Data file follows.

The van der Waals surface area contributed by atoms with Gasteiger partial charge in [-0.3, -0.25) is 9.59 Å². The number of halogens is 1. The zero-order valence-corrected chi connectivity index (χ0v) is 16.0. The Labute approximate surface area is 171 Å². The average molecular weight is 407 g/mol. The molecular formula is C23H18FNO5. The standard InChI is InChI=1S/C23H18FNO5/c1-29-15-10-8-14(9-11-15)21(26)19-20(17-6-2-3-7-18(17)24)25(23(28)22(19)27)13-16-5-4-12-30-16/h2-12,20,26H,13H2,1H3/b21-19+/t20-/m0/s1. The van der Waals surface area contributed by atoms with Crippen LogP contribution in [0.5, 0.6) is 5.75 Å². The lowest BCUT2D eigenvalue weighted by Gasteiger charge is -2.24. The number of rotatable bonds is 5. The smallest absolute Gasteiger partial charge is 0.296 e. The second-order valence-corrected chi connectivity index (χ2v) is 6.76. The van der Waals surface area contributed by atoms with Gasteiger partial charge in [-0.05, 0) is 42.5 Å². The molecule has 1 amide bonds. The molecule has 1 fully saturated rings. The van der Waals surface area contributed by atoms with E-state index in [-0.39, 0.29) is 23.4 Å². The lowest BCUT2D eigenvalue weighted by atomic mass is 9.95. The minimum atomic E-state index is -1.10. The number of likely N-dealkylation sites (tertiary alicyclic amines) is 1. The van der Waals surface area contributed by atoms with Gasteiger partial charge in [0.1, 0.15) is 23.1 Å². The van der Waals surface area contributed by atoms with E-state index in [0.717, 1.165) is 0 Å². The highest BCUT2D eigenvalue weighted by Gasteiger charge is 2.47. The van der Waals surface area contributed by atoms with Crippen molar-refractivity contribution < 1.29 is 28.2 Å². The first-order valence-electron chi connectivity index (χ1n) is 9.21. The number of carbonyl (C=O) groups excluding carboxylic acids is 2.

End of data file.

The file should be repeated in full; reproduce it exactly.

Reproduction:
The van der Waals surface area contributed by atoms with Gasteiger partial charge in [-0.3, -0.25) is 9.59 Å². The number of halogens is 1. The zero-order valence-corrected chi connectivity index (χ0v) is 16.0. The Labute approximate surface area is 171 Å². The average molecular weight is 407 g/mol. The molecular formula is C23H18FNO5. The standard InChI is InChI=1S/C23H18FNO5/c1-29-15-10-8-14(9-11-15)21(26)19-20(17-6-2-3-7-18(17)24)25(23(28)22(19)27)13-16-5-4-12-30-16/h2-12,20,26H,13H2,1H3/b21-19+/t20-/m0/s1. The van der Waals surface area contributed by atoms with Crippen LogP contribution in [0.5, 0.6) is 5.75 Å². The lowest BCUT2D eigenvalue weighted by Gasteiger charge is -2.24. The number of rotatable bonds is 5. The smallest absolute Gasteiger partial charge is 0.296 e. The second-order valence-corrected chi connectivity index (χ2v) is 6.76. The van der Waals surface area contributed by atoms with Gasteiger partial charge in [-0.05, 0) is 42.5 Å². The molecule has 1 amide bonds. The molecule has 1 fully saturated rings. The van der Waals surface area contributed by atoms with E-state index in [-0.39, 0.29) is 23.4 Å². The lowest BCUT2D eigenvalue weighted by atomic mass is 9.95. The minimum atomic E-state index is -1.10. The number of likely N-dealkylation sites (tertiary alicyclic amines) is 1. The van der Waals surface area contributed by atoms with Gasteiger partial charge in [0.1, 0.15) is 23.1 Å². The van der Waals surface area contributed by atoms with E-state index in [0.717, 1.165) is 0 Å². The highest BCUT2D eigenvalue weighted by Gasteiger charge is 2.47. The van der Waals surface area contributed by atoms with Crippen molar-refractivity contribution < 1.29 is 28.2 Å². The first-order valence-electron chi connectivity index (χ1n) is 9.21. The number of carbonyl (C=O) groups excluding carboxylic acids is 2.